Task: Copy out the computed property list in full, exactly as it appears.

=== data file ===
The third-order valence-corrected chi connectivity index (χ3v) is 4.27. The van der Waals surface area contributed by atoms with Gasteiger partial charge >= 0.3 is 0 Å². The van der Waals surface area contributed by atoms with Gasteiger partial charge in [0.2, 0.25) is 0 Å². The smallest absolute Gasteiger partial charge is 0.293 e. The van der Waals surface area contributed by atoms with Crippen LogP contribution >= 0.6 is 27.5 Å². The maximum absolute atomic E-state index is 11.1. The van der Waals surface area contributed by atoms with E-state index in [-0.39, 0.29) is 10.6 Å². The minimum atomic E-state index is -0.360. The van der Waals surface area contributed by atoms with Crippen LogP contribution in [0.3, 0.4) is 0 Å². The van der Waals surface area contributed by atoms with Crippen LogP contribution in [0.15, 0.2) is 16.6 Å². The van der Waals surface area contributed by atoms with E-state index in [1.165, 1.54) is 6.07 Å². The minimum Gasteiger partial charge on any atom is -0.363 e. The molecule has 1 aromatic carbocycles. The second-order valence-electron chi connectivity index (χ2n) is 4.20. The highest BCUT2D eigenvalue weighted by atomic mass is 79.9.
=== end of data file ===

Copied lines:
The third-order valence-corrected chi connectivity index (χ3v) is 4.27. The van der Waals surface area contributed by atoms with Gasteiger partial charge >= 0.3 is 0 Å². The van der Waals surface area contributed by atoms with Gasteiger partial charge in [0.2, 0.25) is 0 Å². The smallest absolute Gasteiger partial charge is 0.293 e. The van der Waals surface area contributed by atoms with Crippen LogP contribution >= 0.6 is 27.5 Å². The maximum absolute atomic E-state index is 11.1. The van der Waals surface area contributed by atoms with E-state index in [-0.39, 0.29) is 10.6 Å². The minimum atomic E-state index is -0.360. The van der Waals surface area contributed by atoms with Crippen LogP contribution in [0.3, 0.4) is 0 Å². The van der Waals surface area contributed by atoms with Crippen LogP contribution in [0.15, 0.2) is 16.6 Å². The van der Waals surface area contributed by atoms with E-state index in [1.165, 1.54) is 6.07 Å². The minimum Gasteiger partial charge on any atom is -0.363 e. The molecule has 1 aromatic carbocycles. The second-order valence-electron chi connectivity index (χ2n) is 4.20. The highest BCUT2D eigenvalue weighted by atomic mass is 79.9.